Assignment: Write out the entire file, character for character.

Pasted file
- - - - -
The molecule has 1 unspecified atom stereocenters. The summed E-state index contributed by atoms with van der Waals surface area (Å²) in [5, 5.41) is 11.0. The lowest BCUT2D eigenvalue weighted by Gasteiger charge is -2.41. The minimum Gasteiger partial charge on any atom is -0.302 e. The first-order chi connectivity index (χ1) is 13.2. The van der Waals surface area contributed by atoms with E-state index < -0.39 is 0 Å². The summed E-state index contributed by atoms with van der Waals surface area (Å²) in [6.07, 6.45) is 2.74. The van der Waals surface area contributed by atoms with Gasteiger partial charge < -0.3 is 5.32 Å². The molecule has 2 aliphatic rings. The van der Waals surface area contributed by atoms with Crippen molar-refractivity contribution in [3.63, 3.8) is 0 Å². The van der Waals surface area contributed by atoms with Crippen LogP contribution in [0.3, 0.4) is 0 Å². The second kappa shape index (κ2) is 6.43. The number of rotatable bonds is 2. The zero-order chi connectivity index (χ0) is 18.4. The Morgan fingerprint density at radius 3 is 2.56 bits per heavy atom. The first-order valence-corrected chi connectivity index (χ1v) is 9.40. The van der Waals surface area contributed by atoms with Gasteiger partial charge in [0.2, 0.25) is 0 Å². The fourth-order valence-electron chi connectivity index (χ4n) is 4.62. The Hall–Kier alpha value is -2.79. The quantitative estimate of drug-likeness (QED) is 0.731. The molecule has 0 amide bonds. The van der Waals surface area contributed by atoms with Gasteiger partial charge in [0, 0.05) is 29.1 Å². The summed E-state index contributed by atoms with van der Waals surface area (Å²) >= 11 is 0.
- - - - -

The molecule has 1 unspecified atom stereocenters. The summed E-state index contributed by atoms with van der Waals surface area (Å²) in [5, 5.41) is 11.0. The lowest BCUT2D eigenvalue weighted by Gasteiger charge is -2.41. The minimum Gasteiger partial charge on any atom is -0.302 e. The first-order chi connectivity index (χ1) is 13.2. The van der Waals surface area contributed by atoms with E-state index < -0.39 is 0 Å². The summed E-state index contributed by atoms with van der Waals surface area (Å²) in [6.07, 6.45) is 2.74. The van der Waals surface area contributed by atoms with Gasteiger partial charge < -0.3 is 5.32 Å². The molecule has 2 aliphatic rings. The van der Waals surface area contributed by atoms with Crippen molar-refractivity contribution in [3.63, 3.8) is 0 Å². The van der Waals surface area contributed by atoms with Crippen LogP contribution in [0.3, 0.4) is 0 Å². The second kappa shape index (κ2) is 6.43. The number of rotatable bonds is 2. The zero-order chi connectivity index (χ0) is 18.4. The Morgan fingerprint density at radius 3 is 2.56 bits per heavy atom. The first-order valence-corrected chi connectivity index (χ1v) is 9.40. The van der Waals surface area contributed by atoms with Gasteiger partial charge in [0.2, 0.25) is 0 Å². The fourth-order valence-electron chi connectivity index (χ4n) is 4.62. The Hall–Kier alpha value is -2.79. The quantitative estimate of drug-likeness (QED) is 0.731. The molecule has 0 amide bonds. The van der Waals surface area contributed by atoms with Gasteiger partial charge in [0, 0.05) is 29.1 Å². The summed E-state index contributed by atoms with van der Waals surface area (Å²) >= 11 is 0.